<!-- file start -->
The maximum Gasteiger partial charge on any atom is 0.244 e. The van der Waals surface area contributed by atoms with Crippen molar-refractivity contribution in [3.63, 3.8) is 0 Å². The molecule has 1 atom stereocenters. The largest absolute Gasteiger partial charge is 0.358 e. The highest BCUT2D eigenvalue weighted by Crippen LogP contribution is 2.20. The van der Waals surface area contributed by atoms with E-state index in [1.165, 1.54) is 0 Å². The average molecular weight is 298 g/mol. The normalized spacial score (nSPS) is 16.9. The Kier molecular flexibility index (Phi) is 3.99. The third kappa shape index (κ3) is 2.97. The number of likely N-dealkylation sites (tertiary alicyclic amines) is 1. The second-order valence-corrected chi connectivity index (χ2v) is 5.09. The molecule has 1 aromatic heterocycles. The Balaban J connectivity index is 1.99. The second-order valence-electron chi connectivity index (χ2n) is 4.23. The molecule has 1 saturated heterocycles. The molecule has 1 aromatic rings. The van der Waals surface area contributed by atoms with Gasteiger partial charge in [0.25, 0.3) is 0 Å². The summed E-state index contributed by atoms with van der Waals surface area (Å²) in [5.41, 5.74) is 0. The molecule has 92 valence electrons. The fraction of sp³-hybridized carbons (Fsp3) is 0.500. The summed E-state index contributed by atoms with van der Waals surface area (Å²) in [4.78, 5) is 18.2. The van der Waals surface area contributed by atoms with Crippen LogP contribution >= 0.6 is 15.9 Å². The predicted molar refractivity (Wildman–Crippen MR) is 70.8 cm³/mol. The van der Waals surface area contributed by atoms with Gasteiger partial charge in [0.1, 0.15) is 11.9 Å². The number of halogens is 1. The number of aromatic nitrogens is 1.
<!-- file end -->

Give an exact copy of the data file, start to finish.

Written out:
The maximum Gasteiger partial charge on any atom is 0.244 e. The van der Waals surface area contributed by atoms with Crippen molar-refractivity contribution in [3.63, 3.8) is 0 Å². The molecule has 1 atom stereocenters. The largest absolute Gasteiger partial charge is 0.358 e. The highest BCUT2D eigenvalue weighted by Crippen LogP contribution is 2.20. The van der Waals surface area contributed by atoms with E-state index in [1.165, 1.54) is 0 Å². The average molecular weight is 298 g/mol. The normalized spacial score (nSPS) is 16.9. The Kier molecular flexibility index (Phi) is 3.99. The third kappa shape index (κ3) is 2.97. The number of likely N-dealkylation sites (tertiary alicyclic amines) is 1. The second-order valence-corrected chi connectivity index (χ2v) is 5.09. The molecule has 1 aromatic heterocycles. The Balaban J connectivity index is 1.99. The second-order valence-electron chi connectivity index (χ2n) is 4.23. The molecule has 1 saturated heterocycles. The molecule has 1 aromatic rings. The van der Waals surface area contributed by atoms with Gasteiger partial charge in [0.25, 0.3) is 0 Å². The summed E-state index contributed by atoms with van der Waals surface area (Å²) in [5.41, 5.74) is 0. The molecule has 92 valence electrons. The fraction of sp³-hybridized carbons (Fsp3) is 0.500. The summed E-state index contributed by atoms with van der Waals surface area (Å²) in [4.78, 5) is 18.2. The van der Waals surface area contributed by atoms with Crippen LogP contribution >= 0.6 is 15.9 Å². The predicted molar refractivity (Wildman–Crippen MR) is 70.8 cm³/mol. The van der Waals surface area contributed by atoms with Gasteiger partial charge in [0.1, 0.15) is 11.9 Å². The number of halogens is 1. The number of aromatic nitrogens is 1.